Although the possible frost predicted for the pre-dawn hours in North Berkshire on Friday didn’t pan out, the sudden pre-autumnal chill that engulfed the Berkshires and beyond late this week had folks firing up their furnaces for the first time in three months. Many also wondered where summer had gone.
With the official start of autumn still three weeks away, forecasters are confident that by mid-week, temperatures will be back around 80 for a few more days.
The official low at Pittsfield Municipal Airport was 40 at 5 a.m., while Harriman and West Airport in North Adams recorded 39 at 6 a.m. Weather observers in outlying areas reported readings as low as 36 in Otis and Windsor, and 37 in South Egremont, Adams, Williamstown and Stamford, Vt.
While Saturday will be seasonably mild, according to the National Weather Service in Albany, N.Y., a cool and windy Sunday is expected after the leading edge of chilly air crosses the region.
A significant warmup is set to begin on Tuesday, followed by highs near 80 on Wednesday and Thursday in the Berkshires, forecaster Warren Snyder predicted. There may even be some thunderstorms beginning Wednesday night as the next cool air mass approaches the region.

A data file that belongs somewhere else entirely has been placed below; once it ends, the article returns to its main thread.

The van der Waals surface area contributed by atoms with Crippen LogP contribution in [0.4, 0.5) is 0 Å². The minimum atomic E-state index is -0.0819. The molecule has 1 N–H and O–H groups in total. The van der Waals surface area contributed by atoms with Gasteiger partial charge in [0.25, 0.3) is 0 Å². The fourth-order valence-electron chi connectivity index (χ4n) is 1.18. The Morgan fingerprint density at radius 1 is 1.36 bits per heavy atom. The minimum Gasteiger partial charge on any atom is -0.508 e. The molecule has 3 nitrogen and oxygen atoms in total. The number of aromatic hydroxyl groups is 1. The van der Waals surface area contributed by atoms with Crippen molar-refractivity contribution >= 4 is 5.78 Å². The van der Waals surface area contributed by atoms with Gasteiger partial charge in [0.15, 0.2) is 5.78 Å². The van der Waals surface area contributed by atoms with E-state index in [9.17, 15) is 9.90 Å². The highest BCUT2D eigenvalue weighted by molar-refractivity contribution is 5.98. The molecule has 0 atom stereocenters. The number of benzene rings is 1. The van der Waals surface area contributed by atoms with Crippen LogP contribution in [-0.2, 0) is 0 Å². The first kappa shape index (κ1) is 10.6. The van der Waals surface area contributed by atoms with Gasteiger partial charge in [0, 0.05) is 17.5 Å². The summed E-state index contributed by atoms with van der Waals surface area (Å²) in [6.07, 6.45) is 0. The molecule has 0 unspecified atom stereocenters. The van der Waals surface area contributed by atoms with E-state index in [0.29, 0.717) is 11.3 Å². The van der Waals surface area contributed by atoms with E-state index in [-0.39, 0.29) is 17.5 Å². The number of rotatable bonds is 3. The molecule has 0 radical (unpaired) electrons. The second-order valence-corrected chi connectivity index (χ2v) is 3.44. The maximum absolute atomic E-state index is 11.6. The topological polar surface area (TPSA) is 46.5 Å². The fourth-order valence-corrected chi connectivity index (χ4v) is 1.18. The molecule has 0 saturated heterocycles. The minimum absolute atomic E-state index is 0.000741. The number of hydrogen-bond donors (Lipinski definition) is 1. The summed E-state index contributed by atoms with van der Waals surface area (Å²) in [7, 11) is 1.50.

Meanwhile, with no sign of any potential major tropical development in the Atlantic, meteorologists point out that not since 1941 has a hurricane season gone this late with no storms. Only two years, 1907 and 1914, failed to produce a reported hurricane, said Accuweather.com hurricane specialist Dan Kottlowski.
But, since the season extends through November and Hurricane Sandy hit on Oct. 29, "hurricane formation in the Atlantic is overdue and is soon likely to shift in favor of multiple tropical systems," Kottlowski stated.
On the tropical weather maps, there appears to be no chance of a hurricane until mid-month.
The current weather pattern would prevent a tropical system in the Atlantic from making landfall along the East Coast of the U.S. until the second half of September and would continue to deter rapid strengthening to a hurricane until then, if at all, Kottlowski added.
However, there are systems developing that could affect Texas and eastern Mexico.